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Herman Cain leads GOP field in N.C.

GOP presidential candidate Herman Cain, once the longest of long shots, is surging in polls across the country and now leads the field among N.C. Republicans.

Cain's gains have come at the expense of Texas Gov. Rick Perry, who has fallen as much as the Atlanta businessman has climbed.

Combined with the unsuccessful courtship of New Jersey Gov. Chris Christie, the polls suggest a GOP electorate still looking for a 2012 flag-bearer.

"Part of what these numbers demonstrate is the volatility within the Republican electorate," said Adolphus Belk, a political scientist at Rock Hill's Winthrop University. "Republicans ... haven't fallen in love with anyone yet."

As if to underscore that, Christie on Tuesday formally spurned the advances of establishment Republicans looking for another candidate.

"Now is not my time," he told reporters in Trenton. "For me the answer was never anything but no. My job here in New Jersey was always my passion."

Christie's decision appears to freeze the Republican field, at least for now, in an election season suddenly becoming squeezed.

Monday's decision by S.C. Republicans to move up their primary five weeks to Jan. 21 will push contests in Iowa and New Hampshire even earlier, to just after the holidays. All that gives any new candidate less time to raise the money and build the organization needed for success in the early states.

That leaves many Republican voters still searching.

A survey released Tuesday by Raleigh's Public Policy Polling shows Cain leading his rivals in North Carolina, Nebraska and West Virginia.

In North Carolina, the Atlanta businessman has the support of 27 percent of Republican voters. Former Massachusetts Gov. Mitt Romney and former House Speaker Newt Gingrich were next at 17 percent.

Perry, who led last month with 35 percent, had the support of 15 percent of GOP voters.

The margin of error is 4.9 percentage points for the North Carolina and Nebraska results, and 5.7 percentage points for the West Virginia survey.

The N.C. poll wasn't the only good news for Cain. A national poll by the Washington Post and ABC News this week showed that Romney leads announced GOP candidates with 25 percent, with Perry and Cain tied for second with 16 percent. That represents a 12-point rise for Cain and a 13-point drop for Perry since last month.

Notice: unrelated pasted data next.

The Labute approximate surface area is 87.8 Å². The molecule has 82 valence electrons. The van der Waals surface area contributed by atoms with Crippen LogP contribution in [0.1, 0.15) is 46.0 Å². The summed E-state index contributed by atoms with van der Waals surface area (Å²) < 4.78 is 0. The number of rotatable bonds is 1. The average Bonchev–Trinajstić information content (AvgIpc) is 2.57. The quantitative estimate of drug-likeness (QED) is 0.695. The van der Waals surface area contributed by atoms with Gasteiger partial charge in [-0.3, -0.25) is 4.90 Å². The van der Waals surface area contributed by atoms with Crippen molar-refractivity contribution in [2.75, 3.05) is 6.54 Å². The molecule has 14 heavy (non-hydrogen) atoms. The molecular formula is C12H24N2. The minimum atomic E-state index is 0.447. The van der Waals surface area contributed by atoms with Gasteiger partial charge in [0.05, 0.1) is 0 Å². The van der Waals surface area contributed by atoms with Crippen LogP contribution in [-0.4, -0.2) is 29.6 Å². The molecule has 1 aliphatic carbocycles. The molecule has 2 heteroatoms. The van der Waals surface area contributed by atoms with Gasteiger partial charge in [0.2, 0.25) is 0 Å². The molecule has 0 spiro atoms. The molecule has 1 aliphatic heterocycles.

And another poll shows Cain narrowly trailing Romney among Florida Republicans, with Perry in fourth place behind Gingrich.

The polls were done after Cain's surprise victory Sept. 24 in Florida Republicans' presidential straw poll. And they followed debate performances and controversies that soured many conservative Republicans on Perry.

"It's not so much what Cain did but what Perry did," said Tom Jensen, director of the Democratic-leaning Public Policy Polling. "Conservative voters are really souring on Perry and looking for somebody else to support."

Many Republicans, for example, dislike the fact that Perry signed a bill giving many illegal immigrants in-state tuition at Texas colleges.

"Not only has he endorsed that, but he's been bragging about it," said Bucky Sutton, a retired Rock Hill voter who has been to see Perry and Cain.

Cain, the former chairman and CEO of Godfather's Pizza, appears to be picking up much of that support.

He's popular with tea partyers and social conservatives. He prides himself on not being a politician or being politically correct. He's pushing a "9-9-9" plan to enact a 9 percent flat tax on business, a 9 percent tax on personal income and a 9 percent national sales tax.

"First, he's talking about a flat tax," said Belk, of Winthrop. "Then I think that his background as a minister helps him with social conservatives within the party. He speaks their language. And he makes a point of telling them he shares their socially conservative values."

In an opinion piece Tuesday on Fox News, Cain acknowledged his rising visibility.

"Even though the Cain Train is picking up steam ... many in the mainstream media still haven't given me a shot," he wrote. "Fortunately, more have started to take note."

The Associated Press contributed.

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